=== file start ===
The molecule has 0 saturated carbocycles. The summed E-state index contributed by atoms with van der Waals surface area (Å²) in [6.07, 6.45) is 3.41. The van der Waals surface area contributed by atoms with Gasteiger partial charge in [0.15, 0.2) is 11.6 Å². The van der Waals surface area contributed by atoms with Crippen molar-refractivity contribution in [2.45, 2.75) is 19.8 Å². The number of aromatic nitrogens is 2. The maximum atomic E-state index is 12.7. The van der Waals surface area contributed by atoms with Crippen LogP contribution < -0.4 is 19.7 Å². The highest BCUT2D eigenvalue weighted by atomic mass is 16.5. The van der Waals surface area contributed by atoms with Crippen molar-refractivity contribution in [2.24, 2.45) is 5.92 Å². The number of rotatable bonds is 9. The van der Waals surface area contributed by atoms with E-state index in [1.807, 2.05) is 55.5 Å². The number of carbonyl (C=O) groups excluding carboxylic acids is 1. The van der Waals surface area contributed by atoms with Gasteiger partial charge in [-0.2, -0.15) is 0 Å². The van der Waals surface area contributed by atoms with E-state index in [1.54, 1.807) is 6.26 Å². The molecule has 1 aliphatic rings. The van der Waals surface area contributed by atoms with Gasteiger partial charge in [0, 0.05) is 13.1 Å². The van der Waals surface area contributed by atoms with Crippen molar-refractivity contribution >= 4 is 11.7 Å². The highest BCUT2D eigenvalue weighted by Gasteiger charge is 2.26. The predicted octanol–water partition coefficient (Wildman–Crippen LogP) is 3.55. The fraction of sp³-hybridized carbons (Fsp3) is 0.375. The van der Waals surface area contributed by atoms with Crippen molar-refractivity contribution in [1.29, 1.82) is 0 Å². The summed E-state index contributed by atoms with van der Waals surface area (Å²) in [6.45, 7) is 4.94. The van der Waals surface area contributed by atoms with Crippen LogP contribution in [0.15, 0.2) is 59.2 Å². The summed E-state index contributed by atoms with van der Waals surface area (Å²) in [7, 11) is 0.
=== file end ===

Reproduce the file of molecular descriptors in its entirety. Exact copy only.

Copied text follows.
The molecule has 0 saturated carbocycles. The summed E-state index contributed by atoms with van der Waals surface area (Å²) in [6.07, 6.45) is 3.41. The van der Waals surface area contributed by atoms with Gasteiger partial charge in [0.15, 0.2) is 11.6 Å². The van der Waals surface area contributed by atoms with Crippen molar-refractivity contribution in [2.45, 2.75) is 19.8 Å². The number of aromatic nitrogens is 2. The maximum atomic E-state index is 12.7. The van der Waals surface area contributed by atoms with Crippen LogP contribution < -0.4 is 19.7 Å². The highest BCUT2D eigenvalue weighted by atomic mass is 16.5. The van der Waals surface area contributed by atoms with Crippen molar-refractivity contribution in [2.24, 2.45) is 5.92 Å². The number of rotatable bonds is 9. The van der Waals surface area contributed by atoms with E-state index in [1.807, 2.05) is 55.5 Å². The number of carbonyl (C=O) groups excluding carboxylic acids is 1. The van der Waals surface area contributed by atoms with Gasteiger partial charge in [-0.2, -0.15) is 0 Å². The van der Waals surface area contributed by atoms with E-state index in [1.54, 1.807) is 6.26 Å². The molecule has 1 aliphatic rings. The van der Waals surface area contributed by atoms with Gasteiger partial charge in [0, 0.05) is 13.1 Å². The van der Waals surface area contributed by atoms with Crippen molar-refractivity contribution >= 4 is 11.7 Å². The highest BCUT2D eigenvalue weighted by Gasteiger charge is 2.26. The predicted octanol–water partition coefficient (Wildman–Crippen LogP) is 3.55. The fraction of sp³-hybridized carbons (Fsp3) is 0.375. The van der Waals surface area contributed by atoms with Crippen molar-refractivity contribution in [1.29, 1.82) is 0 Å². The summed E-state index contributed by atoms with van der Waals surface area (Å²) in [6.45, 7) is 4.94. The van der Waals surface area contributed by atoms with Crippen LogP contribution in [0.15, 0.2) is 59.2 Å². The summed E-state index contributed by atoms with van der Waals surface area (Å²) in [7, 11) is 0.